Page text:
6. Copper costs money and that's why DELL didn't make the radiator taller! Curious what thermal compound is on the heatsink to GPU? You might want to remove it and go with Arctic Silver 5 or IC Diamond although the latter in my experience can cause etching on exposed dies. Good luck!
  7. exabyte407, The V4-CT128V4SSD2 is an older model crucial SSD. There have been reported issues with this series SSD freezing on the crucial forums. If you search there you may find some useful information. It has been my experience in the past with the crucial M4 series that they are prone to hanging with prolonged data writes and this is related to "garbage collection" issues when the drive is not left idle for a long enough period of time to complete a garbage collection cycle. Power cycling the drive sometimes can resolve this issue. This can be done by plugging the solid-state drive into a desktop with the power connector only connected not the SATA controller data connector. Leave the drive powered on in the desktop for a period of at least 24 hours to let it completely cycle and allow the controller to perform garbage collection on the chip sets. This sometimes will restore a crucial drive to normal performance but your mileage may vary. I can document that this procedure worked well on two M4 drives which I no longer use in laptop situations as in that configuration the drive rarely has time enough to sit idle for an appropriate garbage collection cycle to complete. This appears to be an issue with crucial drives, I have not experienced any of these issues with Samsung, Intel or the enterprise micron products. Hope this helps and best regards.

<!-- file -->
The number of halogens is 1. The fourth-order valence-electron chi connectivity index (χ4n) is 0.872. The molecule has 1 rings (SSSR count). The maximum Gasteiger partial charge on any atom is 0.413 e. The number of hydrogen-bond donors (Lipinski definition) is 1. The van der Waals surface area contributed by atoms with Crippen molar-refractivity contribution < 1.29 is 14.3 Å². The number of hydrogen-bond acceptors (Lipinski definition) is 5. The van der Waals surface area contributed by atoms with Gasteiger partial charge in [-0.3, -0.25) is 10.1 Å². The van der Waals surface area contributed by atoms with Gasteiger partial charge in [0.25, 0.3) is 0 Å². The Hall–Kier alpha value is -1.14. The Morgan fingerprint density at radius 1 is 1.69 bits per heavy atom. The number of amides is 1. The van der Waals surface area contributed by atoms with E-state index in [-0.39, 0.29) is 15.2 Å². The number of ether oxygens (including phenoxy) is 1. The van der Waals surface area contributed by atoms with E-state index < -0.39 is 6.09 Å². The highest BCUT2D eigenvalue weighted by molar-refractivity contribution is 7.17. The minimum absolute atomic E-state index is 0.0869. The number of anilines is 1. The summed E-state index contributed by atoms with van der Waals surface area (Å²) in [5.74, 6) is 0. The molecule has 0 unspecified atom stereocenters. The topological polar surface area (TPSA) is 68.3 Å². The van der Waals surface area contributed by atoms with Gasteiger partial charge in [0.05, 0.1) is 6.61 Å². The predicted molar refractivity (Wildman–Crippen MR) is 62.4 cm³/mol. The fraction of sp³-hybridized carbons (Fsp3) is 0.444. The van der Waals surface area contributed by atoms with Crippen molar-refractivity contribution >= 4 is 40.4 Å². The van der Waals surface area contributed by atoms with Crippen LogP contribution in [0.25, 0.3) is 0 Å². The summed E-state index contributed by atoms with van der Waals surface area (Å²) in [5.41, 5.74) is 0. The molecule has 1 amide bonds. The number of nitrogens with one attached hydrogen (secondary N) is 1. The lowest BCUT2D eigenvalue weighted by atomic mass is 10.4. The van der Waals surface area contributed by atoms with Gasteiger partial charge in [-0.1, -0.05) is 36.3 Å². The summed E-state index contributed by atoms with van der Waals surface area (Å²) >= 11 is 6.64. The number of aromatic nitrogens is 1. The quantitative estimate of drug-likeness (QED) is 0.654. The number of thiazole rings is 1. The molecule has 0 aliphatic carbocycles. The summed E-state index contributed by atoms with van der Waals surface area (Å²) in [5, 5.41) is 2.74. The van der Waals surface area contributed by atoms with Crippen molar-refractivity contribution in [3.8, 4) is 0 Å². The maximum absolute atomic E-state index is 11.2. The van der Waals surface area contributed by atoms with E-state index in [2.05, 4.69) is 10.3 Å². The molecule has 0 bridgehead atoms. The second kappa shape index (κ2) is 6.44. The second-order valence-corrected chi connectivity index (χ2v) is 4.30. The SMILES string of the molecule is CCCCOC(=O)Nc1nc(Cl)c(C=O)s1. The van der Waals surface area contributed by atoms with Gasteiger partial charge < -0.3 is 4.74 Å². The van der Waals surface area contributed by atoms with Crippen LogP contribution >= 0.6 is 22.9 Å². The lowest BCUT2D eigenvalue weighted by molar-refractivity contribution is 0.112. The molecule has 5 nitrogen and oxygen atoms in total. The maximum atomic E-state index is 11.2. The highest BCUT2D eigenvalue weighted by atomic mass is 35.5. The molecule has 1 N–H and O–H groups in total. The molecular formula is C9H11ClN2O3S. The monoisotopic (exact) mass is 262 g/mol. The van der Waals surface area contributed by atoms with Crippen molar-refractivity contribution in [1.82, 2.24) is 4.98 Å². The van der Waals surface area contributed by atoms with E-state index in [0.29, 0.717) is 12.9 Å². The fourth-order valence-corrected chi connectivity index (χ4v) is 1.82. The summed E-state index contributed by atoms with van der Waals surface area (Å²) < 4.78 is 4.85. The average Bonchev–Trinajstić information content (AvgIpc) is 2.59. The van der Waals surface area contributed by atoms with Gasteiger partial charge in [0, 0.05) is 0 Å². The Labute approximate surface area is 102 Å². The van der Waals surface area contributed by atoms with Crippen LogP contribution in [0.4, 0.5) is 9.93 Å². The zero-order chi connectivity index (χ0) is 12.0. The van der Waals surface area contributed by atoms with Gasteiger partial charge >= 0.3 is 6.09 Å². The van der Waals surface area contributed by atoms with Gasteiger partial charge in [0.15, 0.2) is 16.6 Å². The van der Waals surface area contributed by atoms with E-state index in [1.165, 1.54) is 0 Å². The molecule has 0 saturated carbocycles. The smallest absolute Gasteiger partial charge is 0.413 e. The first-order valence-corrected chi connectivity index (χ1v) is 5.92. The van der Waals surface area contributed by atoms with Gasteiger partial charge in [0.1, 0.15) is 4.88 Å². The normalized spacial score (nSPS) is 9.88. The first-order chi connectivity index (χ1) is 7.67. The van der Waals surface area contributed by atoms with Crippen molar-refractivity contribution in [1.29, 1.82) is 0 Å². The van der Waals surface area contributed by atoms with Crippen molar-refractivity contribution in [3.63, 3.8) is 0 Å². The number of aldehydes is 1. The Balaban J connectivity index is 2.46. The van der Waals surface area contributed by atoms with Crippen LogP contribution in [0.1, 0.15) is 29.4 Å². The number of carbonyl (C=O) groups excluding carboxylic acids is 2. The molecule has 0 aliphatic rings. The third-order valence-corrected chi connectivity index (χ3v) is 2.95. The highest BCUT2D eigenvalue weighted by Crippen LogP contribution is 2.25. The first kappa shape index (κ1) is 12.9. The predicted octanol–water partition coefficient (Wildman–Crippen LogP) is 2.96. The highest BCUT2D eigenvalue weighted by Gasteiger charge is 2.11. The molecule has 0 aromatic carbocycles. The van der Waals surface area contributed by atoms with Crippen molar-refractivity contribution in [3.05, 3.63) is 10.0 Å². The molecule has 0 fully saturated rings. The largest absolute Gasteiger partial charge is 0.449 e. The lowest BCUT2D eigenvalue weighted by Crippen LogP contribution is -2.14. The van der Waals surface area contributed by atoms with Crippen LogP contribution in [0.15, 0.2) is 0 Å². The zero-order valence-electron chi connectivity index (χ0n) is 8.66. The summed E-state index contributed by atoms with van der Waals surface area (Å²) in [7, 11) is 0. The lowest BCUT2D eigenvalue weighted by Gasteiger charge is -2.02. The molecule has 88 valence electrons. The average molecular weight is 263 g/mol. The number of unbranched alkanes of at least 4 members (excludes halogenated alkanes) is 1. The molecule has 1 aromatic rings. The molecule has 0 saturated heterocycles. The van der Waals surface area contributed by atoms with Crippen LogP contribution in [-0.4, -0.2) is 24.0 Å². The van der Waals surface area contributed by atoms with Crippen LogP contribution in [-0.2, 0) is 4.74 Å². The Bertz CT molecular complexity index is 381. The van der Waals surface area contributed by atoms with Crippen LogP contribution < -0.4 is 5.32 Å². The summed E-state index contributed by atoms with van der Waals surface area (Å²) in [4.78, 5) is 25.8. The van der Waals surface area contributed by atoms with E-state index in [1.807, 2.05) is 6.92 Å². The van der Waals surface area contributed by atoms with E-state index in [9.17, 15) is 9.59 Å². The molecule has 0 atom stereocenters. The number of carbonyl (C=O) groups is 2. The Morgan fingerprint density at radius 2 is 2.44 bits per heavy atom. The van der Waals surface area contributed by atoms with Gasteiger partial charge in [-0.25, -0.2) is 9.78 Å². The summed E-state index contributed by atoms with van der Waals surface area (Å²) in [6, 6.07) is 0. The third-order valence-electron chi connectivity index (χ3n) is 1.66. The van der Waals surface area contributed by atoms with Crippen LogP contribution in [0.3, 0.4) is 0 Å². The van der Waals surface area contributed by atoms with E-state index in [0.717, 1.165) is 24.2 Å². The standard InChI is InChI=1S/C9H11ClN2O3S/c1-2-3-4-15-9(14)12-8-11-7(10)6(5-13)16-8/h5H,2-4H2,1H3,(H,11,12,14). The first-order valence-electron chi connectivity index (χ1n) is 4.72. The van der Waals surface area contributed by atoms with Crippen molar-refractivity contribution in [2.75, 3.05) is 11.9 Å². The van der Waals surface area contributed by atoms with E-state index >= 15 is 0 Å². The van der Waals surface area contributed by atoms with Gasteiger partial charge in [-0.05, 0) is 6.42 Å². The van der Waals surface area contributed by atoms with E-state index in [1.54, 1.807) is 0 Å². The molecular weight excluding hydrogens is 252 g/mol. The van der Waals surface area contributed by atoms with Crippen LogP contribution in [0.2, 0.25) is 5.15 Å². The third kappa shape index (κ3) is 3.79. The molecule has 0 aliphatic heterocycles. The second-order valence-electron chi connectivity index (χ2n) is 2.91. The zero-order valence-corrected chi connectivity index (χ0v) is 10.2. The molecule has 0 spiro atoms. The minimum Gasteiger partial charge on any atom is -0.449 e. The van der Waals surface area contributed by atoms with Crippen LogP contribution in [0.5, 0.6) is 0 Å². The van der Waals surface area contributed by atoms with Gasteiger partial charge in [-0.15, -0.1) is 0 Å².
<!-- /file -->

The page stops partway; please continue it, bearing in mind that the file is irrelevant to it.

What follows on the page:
8. you might want to try looking at this link: CLEVO - Download select the P150SM-A or the P15xSM-A depending on the choice available, that should get you to the driver's that you need. Best regards
  9. xxblazerxx1, These laptops have only one integrated cooler for the CPU and GPU. It has been my extensive experience in the past whenever the CPU cooler and GPU cooler are the same and both the CPU and GPU are called upon to throttle heat becomes an issue. Heat over prolonged periods of time causes component failure. If you are really looking for something that is going to provide a high level of performance in a laptop there should be a dedicated and separate heat sink and fan for the GPU and CPU. Although significantly more money the Clevo P150SM-A will probably serve your purpose better. We will run cooler for extended periods of time which has been added benefit of in general less component failure or at least less premature component failure. Remember in general the light that burns twice as bright lasts half as long. Hope that helps.
  10. DiveDr

    IC Diamond vs AS5